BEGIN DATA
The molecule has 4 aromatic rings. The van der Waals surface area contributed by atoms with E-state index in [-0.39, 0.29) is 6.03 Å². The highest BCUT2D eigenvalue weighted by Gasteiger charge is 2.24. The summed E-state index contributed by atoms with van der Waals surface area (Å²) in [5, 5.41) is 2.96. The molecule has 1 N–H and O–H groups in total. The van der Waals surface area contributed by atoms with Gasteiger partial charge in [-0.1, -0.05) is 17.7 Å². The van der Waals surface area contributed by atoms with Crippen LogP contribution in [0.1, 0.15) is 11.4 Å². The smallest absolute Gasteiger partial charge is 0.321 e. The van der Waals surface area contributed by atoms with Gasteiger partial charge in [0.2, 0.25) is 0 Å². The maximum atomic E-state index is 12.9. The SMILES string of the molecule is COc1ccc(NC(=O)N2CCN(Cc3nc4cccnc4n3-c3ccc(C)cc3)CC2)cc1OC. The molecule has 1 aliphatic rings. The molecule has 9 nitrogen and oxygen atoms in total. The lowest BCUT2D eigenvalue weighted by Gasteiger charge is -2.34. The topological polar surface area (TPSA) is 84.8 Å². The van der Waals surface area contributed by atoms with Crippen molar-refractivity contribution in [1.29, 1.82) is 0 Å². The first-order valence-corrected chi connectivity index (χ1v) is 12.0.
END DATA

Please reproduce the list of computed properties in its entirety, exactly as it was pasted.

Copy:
The molecule has 4 aromatic rings. The van der Waals surface area contributed by atoms with E-state index in [-0.39, 0.29) is 6.03 Å². The highest BCUT2D eigenvalue weighted by Gasteiger charge is 2.24. The summed E-state index contributed by atoms with van der Waals surface area (Å²) in [5, 5.41) is 2.96. The molecule has 1 N–H and O–H groups in total. The van der Waals surface area contributed by atoms with Gasteiger partial charge in [-0.1, -0.05) is 17.7 Å². The van der Waals surface area contributed by atoms with Crippen LogP contribution in [0.1, 0.15) is 11.4 Å². The smallest absolute Gasteiger partial charge is 0.321 e. The van der Waals surface area contributed by atoms with Gasteiger partial charge in [0.2, 0.25) is 0 Å². The maximum atomic E-state index is 12.9. The SMILES string of the molecule is COc1ccc(NC(=O)N2CCN(Cc3nc4cccnc4n3-c3ccc(C)cc3)CC2)cc1OC. The molecule has 1 aliphatic rings. The molecule has 9 nitrogen and oxygen atoms in total. The lowest BCUT2D eigenvalue weighted by Gasteiger charge is -2.34. The topological polar surface area (TPSA) is 84.8 Å². The van der Waals surface area contributed by atoms with Crippen molar-refractivity contribution in [1.29, 1.82) is 0 Å². The first-order valence-corrected chi connectivity index (χ1v) is 12.0.